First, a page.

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2017 State of Technology Training

2017 State of Technology Training

Pluralsight recently completed an in-depth survey of 300 enterprises...

IT Briefcase Exclusive Interview: Keeping Your (Manufacturing) Head in the Clouds

IT Briefcase Exclusive Interview: Keeping Your (Manufacturing) Head in the Clouds

with Srivats Ramaswami, 42Q
In this interview, Srivats Ramaswami,...

IT Briefcase Exclusive Interview: New Solutions Keeping Enterprise Business Ahead of the Game

IT Briefcase Exclusive Interview: New Solutions Keeping Enterprise Business Ahead of the Game

with Sander Barens, Expereo
In this interview, Sander Barens...

IT Briefcase Exclusive Interview: The Tipping Point – When Things Changed for Cloud Computing

IT Briefcase Exclusive Interview: The Tipping Point – When Things Changed for Cloud Computing

with Shawn Moore, Solodev
In this interview, Shawn Moore,...

Driving Better Outcomes through Workforce Analytics Webcast

Driving Better Outcomes through Workforce Analytics Webcast

Find out what’s really going on in your business...

Cloud Computing Turns From Buzzword into Business Reality – But Not Yet In HR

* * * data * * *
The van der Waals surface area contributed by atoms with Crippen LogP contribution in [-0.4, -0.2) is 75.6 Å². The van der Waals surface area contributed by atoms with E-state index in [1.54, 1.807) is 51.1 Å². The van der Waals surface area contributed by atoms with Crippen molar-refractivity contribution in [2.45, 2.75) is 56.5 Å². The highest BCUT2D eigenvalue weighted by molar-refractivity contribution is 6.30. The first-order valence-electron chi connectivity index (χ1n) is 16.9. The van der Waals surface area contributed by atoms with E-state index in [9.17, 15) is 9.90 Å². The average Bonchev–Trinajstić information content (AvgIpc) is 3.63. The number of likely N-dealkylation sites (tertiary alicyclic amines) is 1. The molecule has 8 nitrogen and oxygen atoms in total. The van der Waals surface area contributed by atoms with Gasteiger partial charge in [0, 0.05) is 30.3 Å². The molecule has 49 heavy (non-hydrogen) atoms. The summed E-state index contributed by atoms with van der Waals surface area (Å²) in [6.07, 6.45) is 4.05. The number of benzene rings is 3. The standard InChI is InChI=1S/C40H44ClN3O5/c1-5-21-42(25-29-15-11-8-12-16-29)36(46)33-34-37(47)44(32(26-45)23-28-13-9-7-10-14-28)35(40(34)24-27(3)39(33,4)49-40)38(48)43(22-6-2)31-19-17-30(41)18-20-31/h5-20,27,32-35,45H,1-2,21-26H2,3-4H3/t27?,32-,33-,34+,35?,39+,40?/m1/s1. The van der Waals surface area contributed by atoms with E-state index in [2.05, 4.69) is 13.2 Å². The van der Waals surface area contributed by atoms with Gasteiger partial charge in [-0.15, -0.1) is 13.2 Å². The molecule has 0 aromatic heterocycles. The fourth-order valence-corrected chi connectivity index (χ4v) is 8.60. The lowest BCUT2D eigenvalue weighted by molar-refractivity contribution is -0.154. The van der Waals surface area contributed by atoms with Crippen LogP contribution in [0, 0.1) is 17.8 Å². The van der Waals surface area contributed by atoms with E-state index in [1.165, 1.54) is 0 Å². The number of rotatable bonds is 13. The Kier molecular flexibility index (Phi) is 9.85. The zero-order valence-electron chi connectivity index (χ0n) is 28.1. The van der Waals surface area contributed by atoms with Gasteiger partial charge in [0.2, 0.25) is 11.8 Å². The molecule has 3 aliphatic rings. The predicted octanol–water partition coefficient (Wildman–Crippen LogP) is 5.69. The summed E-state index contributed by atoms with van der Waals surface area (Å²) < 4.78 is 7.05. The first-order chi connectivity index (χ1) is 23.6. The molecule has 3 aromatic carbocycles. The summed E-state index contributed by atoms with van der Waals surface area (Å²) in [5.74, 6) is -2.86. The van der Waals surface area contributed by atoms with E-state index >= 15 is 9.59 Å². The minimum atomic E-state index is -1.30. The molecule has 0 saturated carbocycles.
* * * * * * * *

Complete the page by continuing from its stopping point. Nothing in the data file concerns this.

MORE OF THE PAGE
November 10, 2011 No Comments

SOURCE:  HR Magazine

Retailers fear a dismal Christmas season as Grinch-like analysts predict poor festive trading. And public sector cuts continue to run deep, with councils reportedly forced to hang their Christmas lights early, during September’s routine maintenance due to mangled budgets.

But, one area at least, appears to be ‘double-dip-proof’: the ‘cloud’ – the delivery of computing as a service, rather than a product, where shared resources, software and information are provided to computers and other devices as a utility (like the electricity grid) over a network (typically the internet).

Cloud computing is bucking the downward trend and seeing year-on-year job growth, according to cloud recruitment specialist, Resource on Demand. Year-on-year cloud recruitment figures have increased by 52.9%, it announced. According to global technology research organisation Gartner, worldwide software as a service (SaaS) revenue is on pace to reach $12.1 billion (£7.6 billion) in 2011, a 20.7% increase from 2010 of $10 billion (£6.3 billion). The North American region is forecast to account for 63.6% of worldwide SaaS revenue in 2011. By the end of 2015, North America’s share will represent 60.8% of worldwide SaaS revenue.

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